Opinion: Citizenship status in Liberia

photo: constitutionnet.org

In my opinion, we need to take a look at the laws granting a person citizenship status in Liberia.  It is obvious the current ones we have on the books for non-natural born and dual citizenships are working against the majority of ordinary Liberians in favor of people in positions of power and the business community; writes Jarwinken Wiah

This is because the current arrangement for citizenship allows those in positions of power to get money and other resources from the business community in exchange for favor at the detriment of the country and majority of the Liberian people.  This is also preventing needed revenue generation and other resources for genuine development for Liberia. These revenues are ending up in the pockets of those in positions of power.

Taking another look at Liberian citizenship law is one of the key ways in taking on learning and the huge achievement gaps, human resource development, empowerment opportunities, modern infrastructure, road network nationwide, communications, and rule of law in the country.

It is clear those who are benefiting the most, from the current arrangement will fiercely criticize this piece. Those who are also victims of the indoctrination would also think doing so will mean otherwise, will as well oppose.

The question we must ask ourselves is…how this current arrangement benefits the country and what is the evil granting citizenship to others that want to contribute towards the development of the country patriotically?  Yes, patriotism is what we need most to get us where we need to be.  We need to look at both sides. From what we have been doing, what have we got in return as a nation?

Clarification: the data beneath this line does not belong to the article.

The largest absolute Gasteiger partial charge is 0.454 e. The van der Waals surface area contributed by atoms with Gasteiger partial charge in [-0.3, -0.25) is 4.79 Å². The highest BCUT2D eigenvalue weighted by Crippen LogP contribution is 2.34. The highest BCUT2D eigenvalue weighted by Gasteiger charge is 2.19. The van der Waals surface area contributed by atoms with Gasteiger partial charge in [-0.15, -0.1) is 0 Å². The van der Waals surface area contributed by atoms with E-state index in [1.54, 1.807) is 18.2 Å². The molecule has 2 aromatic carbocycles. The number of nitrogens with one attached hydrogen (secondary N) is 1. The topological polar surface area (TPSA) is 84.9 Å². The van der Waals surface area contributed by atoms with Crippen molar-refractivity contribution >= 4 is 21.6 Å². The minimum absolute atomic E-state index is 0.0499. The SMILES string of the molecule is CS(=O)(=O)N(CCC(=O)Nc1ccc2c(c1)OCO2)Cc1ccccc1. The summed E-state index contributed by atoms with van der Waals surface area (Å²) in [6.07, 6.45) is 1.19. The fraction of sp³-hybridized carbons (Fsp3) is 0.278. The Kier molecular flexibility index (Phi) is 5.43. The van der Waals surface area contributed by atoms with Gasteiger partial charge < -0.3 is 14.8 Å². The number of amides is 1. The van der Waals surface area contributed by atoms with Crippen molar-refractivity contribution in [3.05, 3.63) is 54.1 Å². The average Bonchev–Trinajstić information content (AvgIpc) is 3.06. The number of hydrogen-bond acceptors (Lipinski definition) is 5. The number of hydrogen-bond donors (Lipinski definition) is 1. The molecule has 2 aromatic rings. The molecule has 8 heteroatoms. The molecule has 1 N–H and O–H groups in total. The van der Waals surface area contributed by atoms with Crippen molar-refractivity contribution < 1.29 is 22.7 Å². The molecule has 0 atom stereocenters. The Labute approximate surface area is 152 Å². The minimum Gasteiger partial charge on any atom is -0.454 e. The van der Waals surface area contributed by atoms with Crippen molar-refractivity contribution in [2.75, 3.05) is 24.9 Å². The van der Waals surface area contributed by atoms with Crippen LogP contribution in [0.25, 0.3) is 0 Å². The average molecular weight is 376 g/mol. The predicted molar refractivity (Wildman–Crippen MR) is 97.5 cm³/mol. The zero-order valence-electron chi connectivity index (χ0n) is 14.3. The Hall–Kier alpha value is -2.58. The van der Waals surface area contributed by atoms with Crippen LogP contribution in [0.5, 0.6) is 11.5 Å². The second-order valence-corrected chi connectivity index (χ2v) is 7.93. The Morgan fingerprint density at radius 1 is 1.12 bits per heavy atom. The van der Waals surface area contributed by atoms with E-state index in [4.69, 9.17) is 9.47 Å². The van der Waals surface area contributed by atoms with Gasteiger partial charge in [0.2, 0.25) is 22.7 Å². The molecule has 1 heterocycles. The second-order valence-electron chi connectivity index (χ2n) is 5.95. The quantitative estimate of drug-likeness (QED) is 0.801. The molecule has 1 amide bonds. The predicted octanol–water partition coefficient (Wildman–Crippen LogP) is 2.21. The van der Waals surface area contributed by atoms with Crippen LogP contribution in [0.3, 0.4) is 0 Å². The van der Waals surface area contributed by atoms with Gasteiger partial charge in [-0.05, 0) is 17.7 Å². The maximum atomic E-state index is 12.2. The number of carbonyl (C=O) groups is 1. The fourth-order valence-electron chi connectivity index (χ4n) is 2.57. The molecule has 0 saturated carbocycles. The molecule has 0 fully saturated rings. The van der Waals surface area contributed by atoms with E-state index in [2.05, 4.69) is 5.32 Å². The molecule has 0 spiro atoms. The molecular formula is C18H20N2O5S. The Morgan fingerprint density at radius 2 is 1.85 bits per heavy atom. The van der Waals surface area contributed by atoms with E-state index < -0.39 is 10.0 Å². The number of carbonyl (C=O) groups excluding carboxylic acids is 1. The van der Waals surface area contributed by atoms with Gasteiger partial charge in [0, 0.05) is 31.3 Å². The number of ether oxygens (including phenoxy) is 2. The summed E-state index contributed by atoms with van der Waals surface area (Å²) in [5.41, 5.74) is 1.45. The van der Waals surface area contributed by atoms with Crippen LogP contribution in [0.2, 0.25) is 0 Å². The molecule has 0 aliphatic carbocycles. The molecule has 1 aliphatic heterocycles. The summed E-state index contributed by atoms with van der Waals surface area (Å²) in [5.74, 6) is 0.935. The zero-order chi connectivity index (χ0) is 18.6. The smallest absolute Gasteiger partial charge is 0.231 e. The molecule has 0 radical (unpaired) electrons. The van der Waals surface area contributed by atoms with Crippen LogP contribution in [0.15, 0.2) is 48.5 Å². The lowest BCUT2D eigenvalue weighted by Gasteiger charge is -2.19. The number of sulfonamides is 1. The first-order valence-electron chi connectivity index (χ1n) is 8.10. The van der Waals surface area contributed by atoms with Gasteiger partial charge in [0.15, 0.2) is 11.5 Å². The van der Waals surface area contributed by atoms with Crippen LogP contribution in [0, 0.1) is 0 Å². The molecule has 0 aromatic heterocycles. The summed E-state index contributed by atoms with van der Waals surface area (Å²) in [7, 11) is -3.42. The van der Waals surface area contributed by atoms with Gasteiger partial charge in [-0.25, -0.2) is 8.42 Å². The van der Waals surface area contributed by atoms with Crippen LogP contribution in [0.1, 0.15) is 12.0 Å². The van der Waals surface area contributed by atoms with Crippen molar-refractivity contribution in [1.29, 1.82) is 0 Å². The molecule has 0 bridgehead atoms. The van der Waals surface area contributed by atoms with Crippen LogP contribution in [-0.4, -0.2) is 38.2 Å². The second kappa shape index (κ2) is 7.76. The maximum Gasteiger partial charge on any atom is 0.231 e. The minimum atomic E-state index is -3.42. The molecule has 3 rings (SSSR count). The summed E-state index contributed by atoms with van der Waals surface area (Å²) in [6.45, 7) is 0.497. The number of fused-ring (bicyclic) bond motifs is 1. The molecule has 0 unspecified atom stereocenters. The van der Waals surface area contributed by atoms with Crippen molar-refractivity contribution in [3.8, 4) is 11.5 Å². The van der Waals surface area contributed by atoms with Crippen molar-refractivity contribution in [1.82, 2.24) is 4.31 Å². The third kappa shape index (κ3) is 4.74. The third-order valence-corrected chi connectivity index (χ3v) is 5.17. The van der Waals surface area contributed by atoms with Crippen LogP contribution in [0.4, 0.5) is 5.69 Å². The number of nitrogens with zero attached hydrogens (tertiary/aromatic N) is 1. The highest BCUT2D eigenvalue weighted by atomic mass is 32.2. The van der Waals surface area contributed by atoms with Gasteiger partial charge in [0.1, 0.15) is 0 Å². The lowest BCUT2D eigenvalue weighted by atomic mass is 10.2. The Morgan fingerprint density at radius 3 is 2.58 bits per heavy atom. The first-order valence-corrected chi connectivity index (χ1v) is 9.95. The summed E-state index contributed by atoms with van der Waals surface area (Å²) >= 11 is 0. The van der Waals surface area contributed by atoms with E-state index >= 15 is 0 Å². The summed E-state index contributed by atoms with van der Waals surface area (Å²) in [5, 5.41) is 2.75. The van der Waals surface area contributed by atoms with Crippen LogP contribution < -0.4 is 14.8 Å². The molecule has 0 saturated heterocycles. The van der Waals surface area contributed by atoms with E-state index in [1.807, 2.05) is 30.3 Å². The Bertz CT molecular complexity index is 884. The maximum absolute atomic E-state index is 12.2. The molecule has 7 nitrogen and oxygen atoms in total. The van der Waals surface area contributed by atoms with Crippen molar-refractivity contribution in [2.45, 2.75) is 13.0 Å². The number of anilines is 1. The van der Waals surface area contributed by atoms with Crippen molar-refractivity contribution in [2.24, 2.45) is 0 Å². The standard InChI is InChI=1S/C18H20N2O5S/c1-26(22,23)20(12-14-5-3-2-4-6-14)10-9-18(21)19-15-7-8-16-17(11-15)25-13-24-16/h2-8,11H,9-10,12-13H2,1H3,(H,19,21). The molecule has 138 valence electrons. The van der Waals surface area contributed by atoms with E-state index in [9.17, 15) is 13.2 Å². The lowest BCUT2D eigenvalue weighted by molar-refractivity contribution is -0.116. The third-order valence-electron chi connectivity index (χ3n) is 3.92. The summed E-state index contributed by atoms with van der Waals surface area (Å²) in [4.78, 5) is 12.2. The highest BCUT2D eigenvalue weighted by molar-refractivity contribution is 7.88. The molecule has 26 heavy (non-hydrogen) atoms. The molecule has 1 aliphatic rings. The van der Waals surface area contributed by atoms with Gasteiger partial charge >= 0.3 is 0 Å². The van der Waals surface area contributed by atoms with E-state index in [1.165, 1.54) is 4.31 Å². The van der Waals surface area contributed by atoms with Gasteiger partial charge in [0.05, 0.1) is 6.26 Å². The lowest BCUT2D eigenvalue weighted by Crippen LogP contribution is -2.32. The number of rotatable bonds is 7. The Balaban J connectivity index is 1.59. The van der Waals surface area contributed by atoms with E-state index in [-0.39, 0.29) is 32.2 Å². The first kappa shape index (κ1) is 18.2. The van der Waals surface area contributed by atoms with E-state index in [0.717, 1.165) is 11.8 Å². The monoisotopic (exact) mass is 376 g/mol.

In nearly 170 years, I will argue that the country as a whole and majority of the Liberian people have not benefited. The very people we oppose to have citizenship are the ones controlling our resources and government. They are the most powerful. Doesn’t it say that something is wrong? I don’t know about you, but I know something is wrong somewhere along the line.   

The fact is this current citizenship law is only enriching the people in position of power and the business community.  I believe it is a contract between those in position of power and the business community. It is a turn for any new group of individuals ascending to positions of power to join companionship with the business community in depriving majority of the Liberian population better livelihoods. The only change the business community experience is working with new faces in positions of power. 

Who are the real citizens of Liberia? Are they those who are bearing the nomenclature and suffering in poverty or those without the citizenship nomenclature who are benefiting most from the resources and controlling the decision makers? 

Most of these business institutions are signing 100-year lease agreements, which are also renewable continuously without obligations in term of development to the communities and residents in areas they operate and the entire country. They are instead obligated to those in position of power.  For the reason that those in position of power are benefiting, they continue to tell us it is evil to grant citizenship to those non-natural born, particularly those perceived as white people.    

I believe the only way to bring about true developments  in Liberia is to revisit these laws  as they have not worked for the good  of the country in nearly 170 years. Revisiting these laws is the only true way we can bring about building super highways, railroads for transport trains, good hospitals and schools, communications, pipe borne water to all parts of the country, malls. This will also bring about inventions in our society. This will make Liberia to be a productive society. How do we expect one to put his money in a country or sign up to die for it if he or she is not a citizen? 

 I also think this current arrangement is a double standard because we want to become citizens in the white man’s country and we prevent them from becoming citizens in our country.  We complain about these same kind of treatments or restrictions when we experience them in other countries and refer to them as discrimination and racism. Why don’t we feel the same way when we do them to others?